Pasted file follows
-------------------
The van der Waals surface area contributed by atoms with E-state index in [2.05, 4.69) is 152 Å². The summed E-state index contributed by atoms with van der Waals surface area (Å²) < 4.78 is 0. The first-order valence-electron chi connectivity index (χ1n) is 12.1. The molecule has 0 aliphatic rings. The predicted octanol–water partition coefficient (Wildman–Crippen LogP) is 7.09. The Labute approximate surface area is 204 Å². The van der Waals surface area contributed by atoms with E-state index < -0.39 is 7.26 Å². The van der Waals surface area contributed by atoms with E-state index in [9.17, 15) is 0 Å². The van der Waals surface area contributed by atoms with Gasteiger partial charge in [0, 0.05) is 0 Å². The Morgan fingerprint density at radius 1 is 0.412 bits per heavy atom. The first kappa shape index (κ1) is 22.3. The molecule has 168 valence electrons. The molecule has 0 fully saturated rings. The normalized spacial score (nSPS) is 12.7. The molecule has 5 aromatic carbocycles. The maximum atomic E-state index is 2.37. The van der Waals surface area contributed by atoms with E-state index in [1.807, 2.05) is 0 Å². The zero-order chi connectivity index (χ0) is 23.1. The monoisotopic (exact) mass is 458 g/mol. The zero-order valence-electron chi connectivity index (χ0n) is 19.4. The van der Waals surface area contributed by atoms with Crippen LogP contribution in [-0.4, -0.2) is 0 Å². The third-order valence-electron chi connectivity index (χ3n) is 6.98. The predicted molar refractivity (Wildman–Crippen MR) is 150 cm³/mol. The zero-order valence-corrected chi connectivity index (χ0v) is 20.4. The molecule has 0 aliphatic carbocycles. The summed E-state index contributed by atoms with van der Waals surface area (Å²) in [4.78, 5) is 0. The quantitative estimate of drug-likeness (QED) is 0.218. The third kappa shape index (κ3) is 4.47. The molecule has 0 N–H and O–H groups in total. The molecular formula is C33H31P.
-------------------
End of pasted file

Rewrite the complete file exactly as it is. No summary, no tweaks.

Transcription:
The van der Waals surface area contributed by atoms with E-state index in [2.05, 4.69) is 152 Å². The summed E-state index contributed by atoms with van der Waals surface area (Å²) < 4.78 is 0. The first-order valence-electron chi connectivity index (χ1n) is 12.1. The molecule has 0 aliphatic rings. The predicted octanol–water partition coefficient (Wildman–Crippen LogP) is 7.09. The Labute approximate surface area is 204 Å². The van der Waals surface area contributed by atoms with E-state index < -0.39 is 7.26 Å². The van der Waals surface area contributed by atoms with E-state index in [9.17, 15) is 0 Å². The van der Waals surface area contributed by atoms with Gasteiger partial charge in [0, 0.05) is 0 Å². The Morgan fingerprint density at radius 1 is 0.412 bits per heavy atom. The first kappa shape index (κ1) is 22.3. The molecule has 168 valence electrons. The molecule has 0 fully saturated rings. The normalized spacial score (nSPS) is 12.7. The molecule has 5 aromatic carbocycles. The maximum atomic E-state index is 2.37. The van der Waals surface area contributed by atoms with E-state index in [1.807, 2.05) is 0 Å². The zero-order chi connectivity index (χ0) is 23.1. The monoisotopic (exact) mass is 458 g/mol. The zero-order valence-electron chi connectivity index (χ0n) is 19.4. The van der Waals surface area contributed by atoms with Crippen LogP contribution in [-0.4, -0.2) is 0 Å². The third-order valence-electron chi connectivity index (χ3n) is 6.98. The predicted molar refractivity (Wildman–Crippen MR) is 150 cm³/mol. The zero-order valence-corrected chi connectivity index (χ0v) is 20.4. The molecule has 0 aliphatic carbocycles. The summed E-state index contributed by atoms with van der Waals surface area (Å²) in [4.78, 5) is 0. The quantitative estimate of drug-likeness (QED) is 0.218. The third kappa shape index (κ3) is 4.47. The molecule has 0 N–H and O–H groups in total. The molecular formula is C33H31P.